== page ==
A Steven says, the solution is usually termed a "monostable multivibrator" or just monostable in many cases. There are many means of implementation but a quick cheap easy (chose any 3) way that will probably meet you need is:
Assumes: Applied 0/1 on Voltage shown in diagram is suited to operating a relay AND that it is also accessible as a permanent DC level.
 Relay only solution - no electronics.
Electrolytic capacitor large enough that when charged it is able to operate a relay for long enough to provide required output pulse,
Power source suited to operating relays = Vcharge.
Relay A has a "changeover contact".
Relay B has a single "normally open" contact.
Relay A changeover contact is connected so as to connect the capacitor to Vcharge when un-operated and to swap capacitor onto coil of relay B when operated.
System idle. Capacitor is charged via Relay A contact
Input signal occurs. Relay A operates. Contact on Relay A connects capacitor to coil of Relay B.
Relay B operates, powered by capacitor. Relay B contacts activate output circuit. Relay B remains operated until Vcapacitor falls to Relay B dropout voltage. Relay B then releases
A operated, B released. Stable power on state.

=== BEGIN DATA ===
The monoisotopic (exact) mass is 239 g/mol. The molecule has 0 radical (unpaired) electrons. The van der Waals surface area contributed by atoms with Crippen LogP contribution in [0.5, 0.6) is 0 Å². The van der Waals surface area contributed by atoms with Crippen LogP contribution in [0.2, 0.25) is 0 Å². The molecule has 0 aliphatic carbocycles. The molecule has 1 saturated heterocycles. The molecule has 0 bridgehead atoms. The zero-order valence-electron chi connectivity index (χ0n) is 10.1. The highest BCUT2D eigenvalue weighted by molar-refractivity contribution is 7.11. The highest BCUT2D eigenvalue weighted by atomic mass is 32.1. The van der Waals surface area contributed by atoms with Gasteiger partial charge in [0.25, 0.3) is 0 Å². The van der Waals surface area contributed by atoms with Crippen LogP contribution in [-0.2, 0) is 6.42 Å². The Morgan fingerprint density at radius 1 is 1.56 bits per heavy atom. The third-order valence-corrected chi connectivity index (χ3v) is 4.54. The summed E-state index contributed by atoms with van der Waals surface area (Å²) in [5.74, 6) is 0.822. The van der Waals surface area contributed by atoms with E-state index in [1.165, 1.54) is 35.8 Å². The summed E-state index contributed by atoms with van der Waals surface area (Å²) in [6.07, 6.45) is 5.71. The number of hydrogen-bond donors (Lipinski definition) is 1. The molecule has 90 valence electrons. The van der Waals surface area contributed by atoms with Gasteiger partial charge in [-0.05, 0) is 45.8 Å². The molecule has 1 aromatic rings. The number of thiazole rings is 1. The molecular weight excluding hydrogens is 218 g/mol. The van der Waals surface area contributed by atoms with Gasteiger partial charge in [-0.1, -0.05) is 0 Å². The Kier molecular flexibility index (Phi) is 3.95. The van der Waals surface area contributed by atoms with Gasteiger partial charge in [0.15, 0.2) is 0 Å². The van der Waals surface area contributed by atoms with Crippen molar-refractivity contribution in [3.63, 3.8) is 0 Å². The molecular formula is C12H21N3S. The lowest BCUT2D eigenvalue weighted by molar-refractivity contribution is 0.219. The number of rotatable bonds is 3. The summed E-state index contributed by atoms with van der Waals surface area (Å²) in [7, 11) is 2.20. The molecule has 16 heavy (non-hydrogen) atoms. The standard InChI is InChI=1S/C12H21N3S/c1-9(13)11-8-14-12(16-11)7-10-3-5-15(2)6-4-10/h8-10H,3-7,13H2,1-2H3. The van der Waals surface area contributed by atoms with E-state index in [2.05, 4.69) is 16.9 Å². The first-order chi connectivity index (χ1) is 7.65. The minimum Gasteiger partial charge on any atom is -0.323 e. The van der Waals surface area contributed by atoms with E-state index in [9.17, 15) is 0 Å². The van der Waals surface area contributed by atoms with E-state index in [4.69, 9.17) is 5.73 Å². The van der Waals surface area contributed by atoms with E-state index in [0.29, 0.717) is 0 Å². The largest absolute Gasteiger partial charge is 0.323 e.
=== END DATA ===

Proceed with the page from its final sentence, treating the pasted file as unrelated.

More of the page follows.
Power to A is removed. A releases. capacitor recharges for next activation.
 One relay plus low cost transistor
Instead of driving Relay B directly, contact A connects a charged capacitor to the base of a transistor via a suitable resistor. Transistor (MOSFET of biploar) is used to operated relay B. Operation is as before except the small magnitude of the base or gate drive is well below Irelay so longer delays or smaller capacitors may be achieved.
 Superb - one relay, low cost, "Friend for life".
A package of 6 x CMOS Schmitt inverters will allow this to be done with 1 inverter (1/6th of package)(Maybe 2 if you want extra features.
Notionally the same as solution  but far more flexible and powerful.
This needs only ONE relay. Relay B is used (if desired) and relay A is replaced with a gate based monostable. Very cheap and easy. You'll probably need a single transistor to drive the relay (or an extremely sensitive relay). Circuit components apart for relay is < $US1.
You can buy a formal monostable IC such as the 74C221  BUT once you learn to use CMOS Schmitt inverters you will have a friend for life. A pkg of 6 such inverters is possibly the most useful analog timing IC available.
Useful for clocks, delays, monostables (retriggerable and one shot), PWM modulators, tone generators, simple switching regulators (I have one in commercial production) ... .
All in a 50 cent (in 1's ) IC . That datasheet is for a CD40106 but there are various alternatives, some about the same in charactistics, some somewhat different. (74xx14, CD40106, xx4584, 74xx19, MC14584, ...)
I can provide a complete (and simple) circuit with values etc IF there is interest. No point in expanding the answer if not of value to people.